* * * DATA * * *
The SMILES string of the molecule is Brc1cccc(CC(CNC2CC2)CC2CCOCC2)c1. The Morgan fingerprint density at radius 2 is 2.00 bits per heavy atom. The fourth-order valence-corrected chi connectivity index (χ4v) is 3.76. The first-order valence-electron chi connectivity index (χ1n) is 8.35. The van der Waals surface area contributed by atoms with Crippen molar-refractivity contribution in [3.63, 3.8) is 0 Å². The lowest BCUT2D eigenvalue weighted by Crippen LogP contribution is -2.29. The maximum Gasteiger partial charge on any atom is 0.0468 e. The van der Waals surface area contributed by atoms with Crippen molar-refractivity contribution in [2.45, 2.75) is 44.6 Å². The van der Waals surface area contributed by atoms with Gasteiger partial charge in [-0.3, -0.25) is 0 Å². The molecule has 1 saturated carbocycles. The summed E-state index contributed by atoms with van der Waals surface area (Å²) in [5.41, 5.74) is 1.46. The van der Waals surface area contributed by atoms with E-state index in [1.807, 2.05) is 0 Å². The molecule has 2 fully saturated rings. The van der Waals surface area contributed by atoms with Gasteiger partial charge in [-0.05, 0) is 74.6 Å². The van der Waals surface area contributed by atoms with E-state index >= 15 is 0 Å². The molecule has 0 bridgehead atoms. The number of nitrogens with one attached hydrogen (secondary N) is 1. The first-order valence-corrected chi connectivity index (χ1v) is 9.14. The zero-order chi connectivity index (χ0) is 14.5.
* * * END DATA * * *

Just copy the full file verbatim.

The SMILES string of the molecule is Brc1cccc(CC(CNC2CC2)CC2CCOCC2)c1. The Morgan fingerprint density at radius 2 is 2.00 bits per heavy atom. The fourth-order valence-corrected chi connectivity index (χ4v) is 3.76. The first-order valence-electron chi connectivity index (χ1n) is 8.35. The van der Waals surface area contributed by atoms with Crippen molar-refractivity contribution in [3.63, 3.8) is 0 Å². The lowest BCUT2D eigenvalue weighted by Crippen LogP contribution is -2.29. The maximum Gasteiger partial charge on any atom is 0.0468 e. The van der Waals surface area contributed by atoms with Crippen molar-refractivity contribution in [2.45, 2.75) is 44.6 Å². The van der Waals surface area contributed by atoms with Gasteiger partial charge in [-0.3, -0.25) is 0 Å². The molecule has 1 saturated carbocycles. The summed E-state index contributed by atoms with van der Waals surface area (Å²) in [5.41, 5.74) is 1.46. The van der Waals surface area contributed by atoms with E-state index in [1.807, 2.05) is 0 Å². The molecule has 2 fully saturated rings. The van der Waals surface area contributed by atoms with Gasteiger partial charge in [-0.05, 0) is 74.6 Å². The van der Waals surface area contributed by atoms with E-state index >= 15 is 0 Å². The molecule has 0 bridgehead atoms. The number of nitrogens with one attached hydrogen (secondary N) is 1. The first-order valence-corrected chi connectivity index (χ1v) is 9.14. The zero-order chi connectivity index (χ0) is 14.5.